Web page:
BY Ronald Jones in Reviews | 02 JAN 97
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Issue 32

Andy Warhol/ Visions of Space and UFOs in Art

BY Ronald Jones in Reviews | 02 JAN 97

It is not all that far-fetched to think of Andy Warhol and UFO abductees in the same thought. Like matching bookends, they have both helped to define two sides of a visionary truth for America. This country's deep-seated democratic pragmatism still leaves most of its citizens feeling that within the realms of the visionary, such as art or UFO sightings, truth is better left to the eye of the beholder. Andy's truth was deadpan and detached, and for those who boast about having close encounters, truth can be exotic, even quixotic. By coincidence, these two visions of truth surfaced in two exhibitions this autumn in New York: Warhol's cool Rorschach paintings appeared around the corner from an ebullient exhibition of artists who had been abducted by visitors from outer space.

When Warhol made his Rorschach paintings in 1984, he actually morphed two visionary subjects into one - art and psychology. One would think that Warhol's predilection for standardised subjects lead him to the Rorschach inkblots set, but it didn't. In fact, he first saw the potential of the Rorschach imagery as a function of his perfectly charming inversion of their true purpose: originally he imagined the inkblots were made by psychiatric patients and then interpreted by their doctors as a way to 'see into' troubled minds. 'I thought that when you go to places like hospitals they tell you to draw and make Rorschach Tests', he said before lamenting, 'I wish I had known there was a standardised set'. Warhol's original desire was to turn the test on himself allowing his mind, neurotic or otherwise, to become a subject his audience would interpret or even diagnose. Warhol anticipated that Rorschach's stable objectivity would tell him who he was.

Had he only quoted the standardised series of inkblots, there would only have been another chain of Warhol paintings without the slightest stylistic deviation from soup cans or car wrecks. But instead, and by serendipitous mistake, Warhol unwittingly allowed himself to ingeniously project into his subject. Warhol's 'seeing into' the business of inkblots, was as uninhibited an interpretation as the thousands rendered by those who submitted themselves to Hermann Rorschach's projective test. In effect, Warhol inadvertently fashioned a meta-projection out of a projective test, casting his unconscious attitudes about psychology into an ambiguous situation. It is in this sense that his misappropriated vision of self-truth might as well be as interesting to psychologists as to art historians. But Warhol's twisted and ultimately ironic manoeuvre backfired. By submitting his inkblots to be 'read into', he only collapsed the Rorschach test into a pop icon, rendering it as commodified and exhausted as any Liz or Elvis. With hindsight, it almost seems that he could not have helped himself.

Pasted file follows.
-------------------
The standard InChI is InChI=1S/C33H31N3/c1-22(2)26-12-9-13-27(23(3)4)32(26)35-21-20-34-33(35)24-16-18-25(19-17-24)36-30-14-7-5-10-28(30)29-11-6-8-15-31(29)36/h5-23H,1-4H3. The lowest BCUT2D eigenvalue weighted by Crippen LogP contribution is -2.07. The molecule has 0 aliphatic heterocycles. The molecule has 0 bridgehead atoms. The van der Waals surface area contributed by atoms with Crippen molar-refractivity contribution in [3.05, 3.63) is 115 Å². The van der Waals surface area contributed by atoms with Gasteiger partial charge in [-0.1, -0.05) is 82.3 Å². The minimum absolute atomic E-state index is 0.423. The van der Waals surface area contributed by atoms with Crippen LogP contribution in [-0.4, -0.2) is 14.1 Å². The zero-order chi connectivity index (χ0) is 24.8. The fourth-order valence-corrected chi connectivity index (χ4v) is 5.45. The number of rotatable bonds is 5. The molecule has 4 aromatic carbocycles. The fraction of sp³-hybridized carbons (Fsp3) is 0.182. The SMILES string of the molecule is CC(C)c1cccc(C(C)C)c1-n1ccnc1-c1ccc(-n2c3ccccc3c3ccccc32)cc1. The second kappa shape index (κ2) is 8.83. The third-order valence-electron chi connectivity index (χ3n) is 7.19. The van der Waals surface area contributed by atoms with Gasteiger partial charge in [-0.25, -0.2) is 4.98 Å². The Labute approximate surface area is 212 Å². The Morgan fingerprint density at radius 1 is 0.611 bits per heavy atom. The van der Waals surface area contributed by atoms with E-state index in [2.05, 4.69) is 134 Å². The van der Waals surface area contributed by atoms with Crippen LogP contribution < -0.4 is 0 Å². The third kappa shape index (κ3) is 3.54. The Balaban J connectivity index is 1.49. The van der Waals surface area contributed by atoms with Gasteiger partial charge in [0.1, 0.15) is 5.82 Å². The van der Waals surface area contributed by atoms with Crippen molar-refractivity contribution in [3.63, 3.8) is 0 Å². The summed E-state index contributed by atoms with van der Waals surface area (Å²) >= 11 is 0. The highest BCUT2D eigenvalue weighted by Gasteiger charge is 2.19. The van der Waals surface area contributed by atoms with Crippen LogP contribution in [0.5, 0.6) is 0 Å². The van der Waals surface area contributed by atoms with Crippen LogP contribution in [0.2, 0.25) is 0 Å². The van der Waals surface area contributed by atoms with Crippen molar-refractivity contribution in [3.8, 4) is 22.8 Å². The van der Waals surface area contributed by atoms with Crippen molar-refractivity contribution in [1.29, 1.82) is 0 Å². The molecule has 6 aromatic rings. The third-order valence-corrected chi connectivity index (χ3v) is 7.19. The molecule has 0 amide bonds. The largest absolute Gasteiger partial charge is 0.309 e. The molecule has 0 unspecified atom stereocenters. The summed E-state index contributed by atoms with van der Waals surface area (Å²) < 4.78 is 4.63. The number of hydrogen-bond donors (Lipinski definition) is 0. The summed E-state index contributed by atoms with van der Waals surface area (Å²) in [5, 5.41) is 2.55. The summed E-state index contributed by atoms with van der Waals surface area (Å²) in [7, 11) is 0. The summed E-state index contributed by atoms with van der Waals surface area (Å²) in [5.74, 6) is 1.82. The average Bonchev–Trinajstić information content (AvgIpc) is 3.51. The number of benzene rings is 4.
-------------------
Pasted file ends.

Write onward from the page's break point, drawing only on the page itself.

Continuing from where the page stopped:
'Sightings' can stand in for 'vision' as the avenue of truth when you realise that UFO artists are saddled with Warhol's dilemma turned inside out. Instead of evacuating truth, as Warhol did, these 'outsider' artists must breath truth and authenticity into something just as deadened, but by an equal - if opposite - lack of credibility. While I speculated that psychologists, as much as art historians, could understand Warhol's pictures as possessing a real and binary meaning, Ionel Talpazon, an artist who has been visited by aliens, embraces such dualism. He explains that his work, too, 'has a double significance as it has a scientific basis and an artistic dimension'. Talpazon believes that scientists, more than art historians, will benefit from the pictures of the flying saucers he has flown on because they offer the low-down on his abductions.

Talpazon's drawings of extraterrestrial spacecraft are pure visual splendour, but also sober indexes of alien metallurgical and propulsion systems. One must tread tenderly here, granting him, and these other UFO artists respect for the ambitions they hold for their work. From Talpazon's rousing point of view, his pictures are artistic fact, but also scientific visions requiring engineers with sufficient insight to be able to 'read into' the drawings in order that they might be interpreted. Where Warhol had hoped to know himself through the Rorschach paintings, Talpazon's desire is for science to tell him where he has been. For both Talpazon and Warhol their amalgams of science and art smudge respected boundaries between disciplines and create a subjective truth. Warhol may have, at one time or another, blithely commented on UFOs, but there is one quote which does double duty reflecting on the truth of the close encounter with his own psychology and Talpazon's with aliens: 'if you worked your problems up into entertaining routines, people would like you even more for being strong enough to say you were different and actually have fun with it.'

Ronald Jones is on the faculty of the Royal College of Art, London, and a regular contributor to this magazine.